CDC also collects more detailed data on COVID-19 cases through the National Notifiable Diseases Surveillance System (NNDSS). In this system, jurisdictions mandate the reporting of certain notifiable diseases from health care entities to jurisdictional health departments, and then voluntarily share de-identified data with CDC. A notifiable disease or condition is one for which "regular, frequent, and timely information regarding individual cases is considered necessary for the prevention and control of the disease or condition." CDC, with the Council of State and Territorial Epidemiologists, publishes a list of diseases and conditions recommended to be reported by jurisdictions and supports electronic reporting systems. COVID-19 is a reportable disease in all jurisdictions, and CDC has developed a case reporting system. Jurisdictions can report preliminary data through the system and complete records over time as more information is gathered and the patient situation changes.
CDC has published some preliminary research using NNDSS data, including a report on severe outcomes among patients (February 12-March 16, 2020) and on underlying health conditions (February 12-March 28, 2020). These reports note how current reporting from jurisdictions is preliminary and often lacks details on cases. For example, the report on underlying health conditions stated,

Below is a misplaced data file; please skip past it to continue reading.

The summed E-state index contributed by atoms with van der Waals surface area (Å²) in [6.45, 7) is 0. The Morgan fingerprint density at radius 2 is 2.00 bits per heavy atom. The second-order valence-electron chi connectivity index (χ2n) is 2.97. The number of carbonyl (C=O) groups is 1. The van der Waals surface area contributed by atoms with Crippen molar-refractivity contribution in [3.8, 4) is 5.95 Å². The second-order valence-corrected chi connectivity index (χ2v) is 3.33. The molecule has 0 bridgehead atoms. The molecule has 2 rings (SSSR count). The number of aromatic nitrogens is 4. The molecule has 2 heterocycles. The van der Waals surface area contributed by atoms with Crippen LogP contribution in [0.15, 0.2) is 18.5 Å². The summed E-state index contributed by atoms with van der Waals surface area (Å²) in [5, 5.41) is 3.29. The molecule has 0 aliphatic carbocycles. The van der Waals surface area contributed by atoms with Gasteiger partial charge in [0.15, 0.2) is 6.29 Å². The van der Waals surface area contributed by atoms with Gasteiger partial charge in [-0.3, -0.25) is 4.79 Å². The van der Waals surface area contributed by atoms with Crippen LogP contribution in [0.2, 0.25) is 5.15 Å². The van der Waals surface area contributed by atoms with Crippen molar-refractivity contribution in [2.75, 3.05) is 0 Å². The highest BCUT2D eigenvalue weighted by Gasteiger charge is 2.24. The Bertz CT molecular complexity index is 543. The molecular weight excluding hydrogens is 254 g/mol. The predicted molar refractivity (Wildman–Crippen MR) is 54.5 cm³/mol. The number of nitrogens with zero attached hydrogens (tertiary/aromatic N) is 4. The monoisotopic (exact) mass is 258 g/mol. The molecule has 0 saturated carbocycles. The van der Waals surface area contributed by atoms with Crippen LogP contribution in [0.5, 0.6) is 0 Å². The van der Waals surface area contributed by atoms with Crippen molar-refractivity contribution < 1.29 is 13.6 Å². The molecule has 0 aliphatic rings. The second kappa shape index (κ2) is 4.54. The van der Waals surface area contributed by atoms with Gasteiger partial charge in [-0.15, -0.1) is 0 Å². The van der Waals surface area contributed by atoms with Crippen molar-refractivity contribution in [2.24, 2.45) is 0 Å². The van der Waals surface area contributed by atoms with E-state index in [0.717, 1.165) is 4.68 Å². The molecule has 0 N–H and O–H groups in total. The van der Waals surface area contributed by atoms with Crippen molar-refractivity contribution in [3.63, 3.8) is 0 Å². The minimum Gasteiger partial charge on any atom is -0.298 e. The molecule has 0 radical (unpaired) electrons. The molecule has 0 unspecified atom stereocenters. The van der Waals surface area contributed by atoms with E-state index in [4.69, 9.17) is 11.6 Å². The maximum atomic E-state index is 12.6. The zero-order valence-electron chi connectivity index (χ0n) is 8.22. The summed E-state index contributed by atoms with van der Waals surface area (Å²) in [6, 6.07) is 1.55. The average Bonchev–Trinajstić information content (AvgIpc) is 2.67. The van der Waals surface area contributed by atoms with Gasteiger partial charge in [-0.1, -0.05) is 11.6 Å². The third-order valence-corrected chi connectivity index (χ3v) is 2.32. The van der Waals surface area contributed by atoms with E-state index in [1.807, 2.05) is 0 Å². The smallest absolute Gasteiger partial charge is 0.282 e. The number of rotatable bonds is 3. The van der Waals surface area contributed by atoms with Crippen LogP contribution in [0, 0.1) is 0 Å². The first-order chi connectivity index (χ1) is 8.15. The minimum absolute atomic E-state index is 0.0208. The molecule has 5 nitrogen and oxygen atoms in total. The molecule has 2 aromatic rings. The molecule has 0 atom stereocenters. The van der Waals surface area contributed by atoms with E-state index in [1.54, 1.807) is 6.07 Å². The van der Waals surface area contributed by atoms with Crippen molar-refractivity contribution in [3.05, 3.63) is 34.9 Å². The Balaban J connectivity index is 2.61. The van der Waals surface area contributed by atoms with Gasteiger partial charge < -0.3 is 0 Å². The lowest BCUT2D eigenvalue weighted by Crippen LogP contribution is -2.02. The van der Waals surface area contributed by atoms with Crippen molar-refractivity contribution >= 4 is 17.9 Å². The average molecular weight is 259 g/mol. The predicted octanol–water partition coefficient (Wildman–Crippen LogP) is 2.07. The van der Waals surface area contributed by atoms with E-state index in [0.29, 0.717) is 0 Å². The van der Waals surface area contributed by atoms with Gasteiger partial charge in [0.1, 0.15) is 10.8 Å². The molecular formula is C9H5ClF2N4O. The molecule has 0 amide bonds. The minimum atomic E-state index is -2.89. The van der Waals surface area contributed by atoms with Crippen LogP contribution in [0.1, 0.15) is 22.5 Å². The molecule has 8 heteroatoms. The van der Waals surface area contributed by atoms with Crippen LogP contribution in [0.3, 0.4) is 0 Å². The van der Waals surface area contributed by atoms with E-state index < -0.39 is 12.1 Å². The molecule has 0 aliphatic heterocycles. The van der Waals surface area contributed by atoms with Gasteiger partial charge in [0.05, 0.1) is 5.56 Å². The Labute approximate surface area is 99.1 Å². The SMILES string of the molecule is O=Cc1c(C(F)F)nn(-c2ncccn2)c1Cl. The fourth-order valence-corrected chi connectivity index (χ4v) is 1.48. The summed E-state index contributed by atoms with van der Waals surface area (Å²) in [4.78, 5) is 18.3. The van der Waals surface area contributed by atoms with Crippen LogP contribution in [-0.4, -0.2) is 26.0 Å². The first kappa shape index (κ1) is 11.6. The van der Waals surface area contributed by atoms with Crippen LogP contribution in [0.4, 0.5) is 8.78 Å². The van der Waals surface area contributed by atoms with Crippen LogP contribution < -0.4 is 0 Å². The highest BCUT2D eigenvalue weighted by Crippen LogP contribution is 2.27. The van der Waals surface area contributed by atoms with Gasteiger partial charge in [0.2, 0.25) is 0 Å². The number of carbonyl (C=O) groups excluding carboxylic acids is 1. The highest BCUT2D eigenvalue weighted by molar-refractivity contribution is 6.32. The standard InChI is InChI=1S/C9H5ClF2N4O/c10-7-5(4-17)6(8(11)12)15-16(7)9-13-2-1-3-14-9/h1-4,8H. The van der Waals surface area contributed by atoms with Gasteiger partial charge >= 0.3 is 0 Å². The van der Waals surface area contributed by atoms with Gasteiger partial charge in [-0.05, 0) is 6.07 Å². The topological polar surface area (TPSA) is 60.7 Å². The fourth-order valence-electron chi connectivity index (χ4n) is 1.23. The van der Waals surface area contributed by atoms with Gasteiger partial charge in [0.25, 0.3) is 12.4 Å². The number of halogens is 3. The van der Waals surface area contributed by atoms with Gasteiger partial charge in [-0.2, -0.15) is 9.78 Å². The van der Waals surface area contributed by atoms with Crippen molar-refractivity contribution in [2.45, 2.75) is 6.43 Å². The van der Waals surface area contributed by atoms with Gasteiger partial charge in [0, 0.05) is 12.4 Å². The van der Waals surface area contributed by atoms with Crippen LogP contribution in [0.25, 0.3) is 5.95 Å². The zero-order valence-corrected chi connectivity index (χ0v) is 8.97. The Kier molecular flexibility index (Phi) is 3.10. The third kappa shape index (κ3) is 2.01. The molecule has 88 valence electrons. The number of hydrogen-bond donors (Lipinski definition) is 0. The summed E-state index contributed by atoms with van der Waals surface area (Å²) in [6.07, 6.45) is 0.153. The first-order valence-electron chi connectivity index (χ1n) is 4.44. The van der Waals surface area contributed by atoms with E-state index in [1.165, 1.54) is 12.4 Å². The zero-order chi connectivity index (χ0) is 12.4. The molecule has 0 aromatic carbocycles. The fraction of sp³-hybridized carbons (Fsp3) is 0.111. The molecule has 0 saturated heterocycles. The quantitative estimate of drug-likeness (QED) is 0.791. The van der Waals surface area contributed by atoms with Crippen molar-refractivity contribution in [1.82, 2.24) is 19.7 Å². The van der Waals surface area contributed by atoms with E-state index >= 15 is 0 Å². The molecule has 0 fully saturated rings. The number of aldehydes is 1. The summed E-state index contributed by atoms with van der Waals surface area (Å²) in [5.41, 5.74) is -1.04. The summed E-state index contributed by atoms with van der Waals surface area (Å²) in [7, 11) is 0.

the analysis was limited by missing data related to the health department reporting burden associated with rapidly rising case counts and delays in completion of information requiring medical chart review; these findings might change as additional data become available.
Given limitations with NNDSS, CDC also operates COVID-NET, a surveillance system that collects detailed data on COVID-19 hospitalizations in 100 counties across the United States. Data from this system can allow for more robust analyses on subsets of COVID-19 cases, such as published in a recent CDC report.